Monday, August 3, 2009

Just Dance.

Eh, not particularly timely but here's another installment of my column in the Slovak journal Zahraničná politika. I have to say, using a night out at Vandam as inspiration and a Lady Gaga reference .. that's a first for me.

Just Dance.

Starting a column with a personal anecdote like “when I went out last Sunday it occurred to me” is probably not particularly professional. And yet, at the risk of diminishing the respectability of this piece, I can't help myself: When I went out last Sunday it occurred to me that for a city in the epicenter of the greatest economic decline since the Great Depression, everyone seems to be having an unusually good time. Granted, this was the night before Memorial Day, one of the few national holidays in the US, also considered an unofficial start of the summer. But it struck me as somewhat representative of the overall mood around me – not just in my social interactions, but also at my work in the financial markets – that could generally be summed up with three statements: the world is not coming to an end; it's going to be ok; just dance. And the skeptic in me has to wonder: is this for real or are people just fooling themselves, diluting their worries with a cocktail of green shoots, only to wake up with a massive hangover of reality the next morning?

The term green shoots in this context was coined by the Federal Reserve chairman Ben Bernanke during an interview in March to describe what he believed were some early signs of economic recovery. Since then, many analysts have been obsessed with identifying these encouraging data points. Suddenly, it mattered less that many data points were still bad or worsening; it became fashionable to point out that as bad as things may seem – or deteriorating even – they are getting worse at a slower rate, the implication being that we are close to hitting a bottom. The market responded accordingly: between early March and the end of May, the S&P500 index has climbed 35%. And this sense of optimism has clearly infected American households: the Conference Board consumer confidence index in May showed a stunning improvement since the previous month to the highest level since last September, when the crisis broke out. Even more telling is the fact that the increase was driven by a pop in future expectations – to the highest level since December 2007, the month when this recession started. In other words, while people's assessment of the current situation is still not particularly rosy, their view of the future is as good as it was before the recession started. Similarly, in the stock market, one earnings report after another, investors have been looking through mediocre near term trends, and propping up prices of stocks in the hopes of an economic recovery.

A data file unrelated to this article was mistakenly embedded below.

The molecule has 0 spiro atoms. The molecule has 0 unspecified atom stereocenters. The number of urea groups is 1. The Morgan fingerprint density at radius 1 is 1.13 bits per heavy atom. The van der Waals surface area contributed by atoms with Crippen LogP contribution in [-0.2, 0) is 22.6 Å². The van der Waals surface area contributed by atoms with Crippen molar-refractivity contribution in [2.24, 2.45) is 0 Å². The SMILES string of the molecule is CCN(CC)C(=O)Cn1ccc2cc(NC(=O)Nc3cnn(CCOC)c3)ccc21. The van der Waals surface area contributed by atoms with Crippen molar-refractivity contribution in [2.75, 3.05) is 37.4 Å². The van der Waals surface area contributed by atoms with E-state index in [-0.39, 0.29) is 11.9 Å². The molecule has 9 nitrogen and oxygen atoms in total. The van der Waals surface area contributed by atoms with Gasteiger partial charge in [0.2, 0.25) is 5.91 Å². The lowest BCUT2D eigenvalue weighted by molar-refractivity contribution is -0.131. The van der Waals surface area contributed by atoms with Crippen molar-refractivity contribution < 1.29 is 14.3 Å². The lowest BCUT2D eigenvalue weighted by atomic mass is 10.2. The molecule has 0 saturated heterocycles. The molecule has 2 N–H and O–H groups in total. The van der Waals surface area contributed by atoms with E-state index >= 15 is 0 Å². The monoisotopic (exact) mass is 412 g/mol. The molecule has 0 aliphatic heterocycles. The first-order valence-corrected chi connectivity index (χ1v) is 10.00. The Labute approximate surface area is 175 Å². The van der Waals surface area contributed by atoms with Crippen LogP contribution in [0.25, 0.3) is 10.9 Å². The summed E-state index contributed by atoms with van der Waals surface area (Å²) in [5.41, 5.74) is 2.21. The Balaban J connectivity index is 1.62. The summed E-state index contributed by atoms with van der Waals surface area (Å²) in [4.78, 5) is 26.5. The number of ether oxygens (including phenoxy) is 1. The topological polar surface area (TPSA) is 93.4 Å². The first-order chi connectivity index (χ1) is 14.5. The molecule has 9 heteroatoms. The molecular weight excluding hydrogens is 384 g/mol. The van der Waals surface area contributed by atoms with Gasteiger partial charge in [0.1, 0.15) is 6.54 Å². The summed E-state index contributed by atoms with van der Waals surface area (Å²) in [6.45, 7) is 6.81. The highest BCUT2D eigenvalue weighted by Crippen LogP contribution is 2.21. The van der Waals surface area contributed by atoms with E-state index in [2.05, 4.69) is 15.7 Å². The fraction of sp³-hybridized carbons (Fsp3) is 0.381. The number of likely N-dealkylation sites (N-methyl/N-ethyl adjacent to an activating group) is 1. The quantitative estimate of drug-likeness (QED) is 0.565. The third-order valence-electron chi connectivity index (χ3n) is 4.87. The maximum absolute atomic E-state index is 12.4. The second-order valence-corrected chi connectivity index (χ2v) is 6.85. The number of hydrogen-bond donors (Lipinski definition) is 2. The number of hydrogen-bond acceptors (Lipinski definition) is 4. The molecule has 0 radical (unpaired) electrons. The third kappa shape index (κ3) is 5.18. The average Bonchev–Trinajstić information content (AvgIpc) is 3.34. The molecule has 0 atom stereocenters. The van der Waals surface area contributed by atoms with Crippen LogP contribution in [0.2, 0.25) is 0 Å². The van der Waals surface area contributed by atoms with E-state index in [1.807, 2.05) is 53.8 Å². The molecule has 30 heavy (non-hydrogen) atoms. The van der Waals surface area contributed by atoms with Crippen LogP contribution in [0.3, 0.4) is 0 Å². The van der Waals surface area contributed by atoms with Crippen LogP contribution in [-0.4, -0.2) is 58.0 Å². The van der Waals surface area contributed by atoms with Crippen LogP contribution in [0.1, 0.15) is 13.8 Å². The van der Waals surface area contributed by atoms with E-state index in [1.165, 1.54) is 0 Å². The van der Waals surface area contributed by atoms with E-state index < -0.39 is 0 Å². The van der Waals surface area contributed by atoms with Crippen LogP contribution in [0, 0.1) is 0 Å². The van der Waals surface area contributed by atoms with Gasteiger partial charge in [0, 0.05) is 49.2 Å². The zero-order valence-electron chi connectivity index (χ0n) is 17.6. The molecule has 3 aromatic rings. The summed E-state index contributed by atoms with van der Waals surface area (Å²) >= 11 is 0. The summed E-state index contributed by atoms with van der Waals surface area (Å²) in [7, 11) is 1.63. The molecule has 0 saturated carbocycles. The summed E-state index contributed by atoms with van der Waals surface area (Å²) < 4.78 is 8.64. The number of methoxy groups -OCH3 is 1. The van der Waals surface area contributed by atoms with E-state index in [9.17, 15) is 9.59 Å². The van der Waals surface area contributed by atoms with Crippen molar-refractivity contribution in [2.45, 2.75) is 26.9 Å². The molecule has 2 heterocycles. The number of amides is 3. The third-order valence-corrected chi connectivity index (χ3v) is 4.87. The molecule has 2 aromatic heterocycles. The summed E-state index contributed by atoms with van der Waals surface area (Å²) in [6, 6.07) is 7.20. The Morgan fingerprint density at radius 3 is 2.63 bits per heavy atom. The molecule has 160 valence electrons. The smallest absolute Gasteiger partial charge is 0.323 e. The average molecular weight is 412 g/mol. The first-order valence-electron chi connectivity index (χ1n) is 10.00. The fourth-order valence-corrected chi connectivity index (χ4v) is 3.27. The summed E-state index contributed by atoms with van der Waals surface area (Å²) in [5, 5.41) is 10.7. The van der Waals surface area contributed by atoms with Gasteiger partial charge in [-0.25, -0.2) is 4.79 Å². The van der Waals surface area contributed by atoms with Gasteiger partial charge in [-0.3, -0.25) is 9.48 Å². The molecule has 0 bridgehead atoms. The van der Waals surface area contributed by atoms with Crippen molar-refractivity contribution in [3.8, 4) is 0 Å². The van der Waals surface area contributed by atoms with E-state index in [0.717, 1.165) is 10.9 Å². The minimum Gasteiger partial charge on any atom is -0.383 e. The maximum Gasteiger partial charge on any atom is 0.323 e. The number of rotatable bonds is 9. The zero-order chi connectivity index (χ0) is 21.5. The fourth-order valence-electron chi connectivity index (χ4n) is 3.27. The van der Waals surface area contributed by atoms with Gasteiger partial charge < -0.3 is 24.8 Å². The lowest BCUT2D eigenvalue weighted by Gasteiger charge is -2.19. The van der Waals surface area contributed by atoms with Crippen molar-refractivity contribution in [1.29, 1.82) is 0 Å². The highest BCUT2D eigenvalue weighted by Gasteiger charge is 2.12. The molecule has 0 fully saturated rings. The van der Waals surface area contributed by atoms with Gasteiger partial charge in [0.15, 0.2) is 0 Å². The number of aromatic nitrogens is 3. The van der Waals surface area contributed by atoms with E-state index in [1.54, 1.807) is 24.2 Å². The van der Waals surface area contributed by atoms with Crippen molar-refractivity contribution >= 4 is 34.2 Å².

Now, let me spell out my main source of skepticism clearly: none of the fundamental negative trends that were at the core of the downturn that clearly broke out last fall has reversed. Here's a quick survey of some macroeconomic factors: the housing prices keep going down (15% in April, according to National Association of Realtors, while the inventory of homes climbed 8.8% and mortgage delinquencies hit a record high, said Mortgage Bankers Association), the true health of banks remains unclear, unemployment continues to go up, even if at a slower pace. In other words, there is plenty of negative data pouring out, if one only pays attention.

At this point, you may ask yourself: why insist on highlighting the negative and ignoring the positive signs? Shouldn't we be celebrating the improving sentiment? These questions aren't entirely unfounded. The economic cycle is, after all, a self-feeding mechanism to some extent: if sentiment recovers, businesses will plan for higher output, increase investment, hire workers, and so on and so forth. And yet, while confidence is an essential element of recovery, it doesn't actually pay for much. So while consumers may be feeling more bullish, the real question is how much stuff will they be able to buy when all is said and done. And if you think about the fact that much of the spending in the last decade was driven by a massive expansion of credit – which is unlikely to make a comeback soon, I have to wonder what the true buying power of Americans – and people around the globe – will be when the dust settles. Put bluntly, without credit cards, how many millions of people will find it essential in the future to get the latest iPod every 6 months?

And so, while it would be nice if this jolly spring became the foundation for the next boom, I am finding it difficult to ignore all the signs that tell us otherwise. What's more, the precedents are not very encouraging: even during the Great Depression the economy did not fall apart immediately. After the initial drop, there was a brief period of recovery during which the market rallied 50%, only to start an extended decline during which stocks lost 80% of their value. And while I am nowhere near making that kind of prediction, when I look around today and see everyone dancing again, I fear how surprised everyone will be when the music stops.

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